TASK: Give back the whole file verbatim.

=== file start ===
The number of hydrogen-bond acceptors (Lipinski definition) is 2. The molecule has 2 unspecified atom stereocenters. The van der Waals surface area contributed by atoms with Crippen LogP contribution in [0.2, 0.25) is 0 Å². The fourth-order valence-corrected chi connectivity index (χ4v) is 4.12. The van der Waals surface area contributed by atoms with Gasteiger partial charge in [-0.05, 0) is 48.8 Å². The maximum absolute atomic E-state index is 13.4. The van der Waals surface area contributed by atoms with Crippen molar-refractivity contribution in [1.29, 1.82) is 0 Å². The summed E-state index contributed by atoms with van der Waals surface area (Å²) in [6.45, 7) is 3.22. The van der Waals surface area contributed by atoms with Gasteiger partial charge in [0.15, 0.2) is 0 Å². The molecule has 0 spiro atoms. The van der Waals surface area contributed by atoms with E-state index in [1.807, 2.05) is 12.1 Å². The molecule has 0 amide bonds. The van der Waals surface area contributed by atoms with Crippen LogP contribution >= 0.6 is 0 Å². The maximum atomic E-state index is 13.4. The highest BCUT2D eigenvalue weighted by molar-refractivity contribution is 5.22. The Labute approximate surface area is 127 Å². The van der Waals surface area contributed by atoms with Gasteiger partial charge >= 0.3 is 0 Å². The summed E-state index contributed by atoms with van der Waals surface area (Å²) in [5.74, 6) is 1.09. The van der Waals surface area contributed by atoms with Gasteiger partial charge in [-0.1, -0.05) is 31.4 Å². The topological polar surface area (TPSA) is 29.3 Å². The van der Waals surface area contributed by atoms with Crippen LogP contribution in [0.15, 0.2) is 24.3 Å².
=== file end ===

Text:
The number of hydrogen-bond acceptors (Lipinski definition) is 2. The molecule has 2 unspecified atom stereocenters. The van der Waals surface area contributed by atoms with Crippen LogP contribution in [0.2, 0.25) is 0 Å². The fourth-order valence-corrected chi connectivity index (χ4v) is 4.12. The van der Waals surface area contributed by atoms with Gasteiger partial charge in [-0.05, 0) is 48.8 Å². The maximum absolute atomic E-state index is 13.4. The van der Waals surface area contributed by atoms with Crippen molar-refractivity contribution in [1.29, 1.82) is 0 Å². The summed E-state index contributed by atoms with van der Waals surface area (Å²) in [6.45, 7) is 3.22. The van der Waals surface area contributed by atoms with Gasteiger partial charge in [0.15, 0.2) is 0 Å². The molecule has 0 spiro atoms. The van der Waals surface area contributed by atoms with E-state index in [1.807, 2.05) is 12.1 Å². The molecule has 0 amide bonds. The van der Waals surface area contributed by atoms with Crippen LogP contribution >= 0.6 is 0 Å². The maximum atomic E-state index is 13.4. The highest BCUT2D eigenvalue weighted by molar-refractivity contribution is 5.22. The Labute approximate surface area is 127 Å². The van der Waals surface area contributed by atoms with Gasteiger partial charge >= 0.3 is 0 Å². The summed E-state index contributed by atoms with van der Waals surface area (Å²) in [5.74, 6) is 1.09. The van der Waals surface area contributed by atoms with Gasteiger partial charge in [-0.1, -0.05) is 31.4 Å². The topological polar surface area (TPSA) is 29.3 Å². The van der Waals surface area contributed by atoms with Crippen LogP contribution in [0.15, 0.2) is 24.3 Å².